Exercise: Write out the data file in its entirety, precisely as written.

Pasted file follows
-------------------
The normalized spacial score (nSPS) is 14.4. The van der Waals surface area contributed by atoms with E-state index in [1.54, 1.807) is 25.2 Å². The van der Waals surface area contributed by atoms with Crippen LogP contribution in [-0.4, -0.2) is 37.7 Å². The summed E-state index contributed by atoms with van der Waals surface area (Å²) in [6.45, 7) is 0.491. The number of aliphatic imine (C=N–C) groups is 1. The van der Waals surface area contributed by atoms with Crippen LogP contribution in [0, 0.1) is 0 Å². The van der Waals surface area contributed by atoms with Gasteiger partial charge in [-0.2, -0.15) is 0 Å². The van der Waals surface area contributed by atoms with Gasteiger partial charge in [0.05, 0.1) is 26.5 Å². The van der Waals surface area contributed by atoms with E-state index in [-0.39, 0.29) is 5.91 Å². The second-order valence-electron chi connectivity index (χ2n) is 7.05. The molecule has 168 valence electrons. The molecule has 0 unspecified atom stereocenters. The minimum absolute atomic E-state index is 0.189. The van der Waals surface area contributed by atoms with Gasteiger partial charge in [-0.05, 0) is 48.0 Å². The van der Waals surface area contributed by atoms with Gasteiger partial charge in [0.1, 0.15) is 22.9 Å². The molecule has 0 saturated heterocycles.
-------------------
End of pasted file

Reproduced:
The normalized spacial score (nSPS) is 14.4. The van der Waals surface area contributed by atoms with E-state index in [1.54, 1.807) is 25.2 Å². The van der Waals surface area contributed by atoms with Crippen LogP contribution in [-0.4, -0.2) is 37.7 Å². The summed E-state index contributed by atoms with van der Waals surface area (Å²) in [6.45, 7) is 0.491. The number of aliphatic imine (C=N–C) groups is 1. The van der Waals surface area contributed by atoms with Crippen LogP contribution in [0, 0.1) is 0 Å². The van der Waals surface area contributed by atoms with Gasteiger partial charge in [-0.2, -0.15) is 0 Å². The van der Waals surface area contributed by atoms with Gasteiger partial charge in [0.05, 0.1) is 26.5 Å². The van der Waals surface area contributed by atoms with E-state index in [-0.39, 0.29) is 5.91 Å². The second-order valence-electron chi connectivity index (χ2n) is 7.05. The molecule has 168 valence electrons. The molecule has 0 unspecified atom stereocenters. The minimum absolute atomic E-state index is 0.189. The van der Waals surface area contributed by atoms with Gasteiger partial charge in [-0.05, 0) is 48.0 Å². The van der Waals surface area contributed by atoms with Gasteiger partial charge in [0.1, 0.15) is 22.9 Å². The molecule has 0 saturated heterocycles.